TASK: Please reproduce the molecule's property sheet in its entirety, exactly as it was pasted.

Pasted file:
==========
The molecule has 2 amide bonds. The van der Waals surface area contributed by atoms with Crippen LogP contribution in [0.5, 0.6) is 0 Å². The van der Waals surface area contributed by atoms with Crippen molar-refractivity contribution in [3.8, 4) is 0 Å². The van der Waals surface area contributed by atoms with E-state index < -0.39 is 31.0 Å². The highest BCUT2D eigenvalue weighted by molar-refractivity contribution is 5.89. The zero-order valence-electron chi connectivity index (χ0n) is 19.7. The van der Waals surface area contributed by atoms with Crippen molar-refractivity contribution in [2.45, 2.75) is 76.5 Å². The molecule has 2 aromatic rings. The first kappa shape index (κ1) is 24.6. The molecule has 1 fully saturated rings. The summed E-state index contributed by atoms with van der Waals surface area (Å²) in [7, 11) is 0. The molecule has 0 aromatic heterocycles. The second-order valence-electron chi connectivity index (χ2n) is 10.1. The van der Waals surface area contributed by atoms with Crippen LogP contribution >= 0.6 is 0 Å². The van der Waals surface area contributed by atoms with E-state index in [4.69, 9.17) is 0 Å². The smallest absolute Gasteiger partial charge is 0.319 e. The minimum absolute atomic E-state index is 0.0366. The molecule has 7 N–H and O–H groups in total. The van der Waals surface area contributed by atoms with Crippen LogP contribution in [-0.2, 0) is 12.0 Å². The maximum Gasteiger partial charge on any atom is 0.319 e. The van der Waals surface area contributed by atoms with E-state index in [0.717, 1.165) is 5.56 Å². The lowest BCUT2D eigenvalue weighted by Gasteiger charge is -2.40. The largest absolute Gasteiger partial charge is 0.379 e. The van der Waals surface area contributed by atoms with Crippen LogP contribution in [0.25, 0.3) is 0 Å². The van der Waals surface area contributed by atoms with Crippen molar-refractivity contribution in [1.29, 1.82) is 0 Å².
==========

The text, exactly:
The molecule has 2 amide bonds. The van der Waals surface area contributed by atoms with Crippen LogP contribution in [0.5, 0.6) is 0 Å². The van der Waals surface area contributed by atoms with Crippen molar-refractivity contribution in [3.8, 4) is 0 Å². The van der Waals surface area contributed by atoms with E-state index < -0.39 is 31.0 Å². The highest BCUT2D eigenvalue weighted by molar-refractivity contribution is 5.89. The zero-order valence-electron chi connectivity index (χ0n) is 19.7. The van der Waals surface area contributed by atoms with Crippen molar-refractivity contribution in [2.45, 2.75) is 76.5 Å². The molecule has 2 aromatic rings. The first kappa shape index (κ1) is 24.6. The molecule has 1 fully saturated rings. The summed E-state index contributed by atoms with van der Waals surface area (Å²) in [7, 11) is 0. The molecule has 0 aromatic heterocycles. The second-order valence-electron chi connectivity index (χ2n) is 10.1. The van der Waals surface area contributed by atoms with Crippen LogP contribution >= 0.6 is 0 Å². The van der Waals surface area contributed by atoms with E-state index in [4.69, 9.17) is 0 Å². The smallest absolute Gasteiger partial charge is 0.319 e. The minimum absolute atomic E-state index is 0.0366. The molecule has 7 N–H and O–H groups in total. The van der Waals surface area contributed by atoms with Crippen LogP contribution in [-0.2, 0) is 12.0 Å². The maximum Gasteiger partial charge on any atom is 0.319 e. The van der Waals surface area contributed by atoms with E-state index in [0.717, 1.165) is 5.56 Å². The lowest BCUT2D eigenvalue weighted by Gasteiger charge is -2.40. The largest absolute Gasteiger partial charge is 0.379 e. The van der Waals surface area contributed by atoms with Crippen LogP contribution in [0.25, 0.3) is 0 Å². The van der Waals surface area contributed by atoms with Crippen molar-refractivity contribution in [1.29, 1.82) is 0 Å².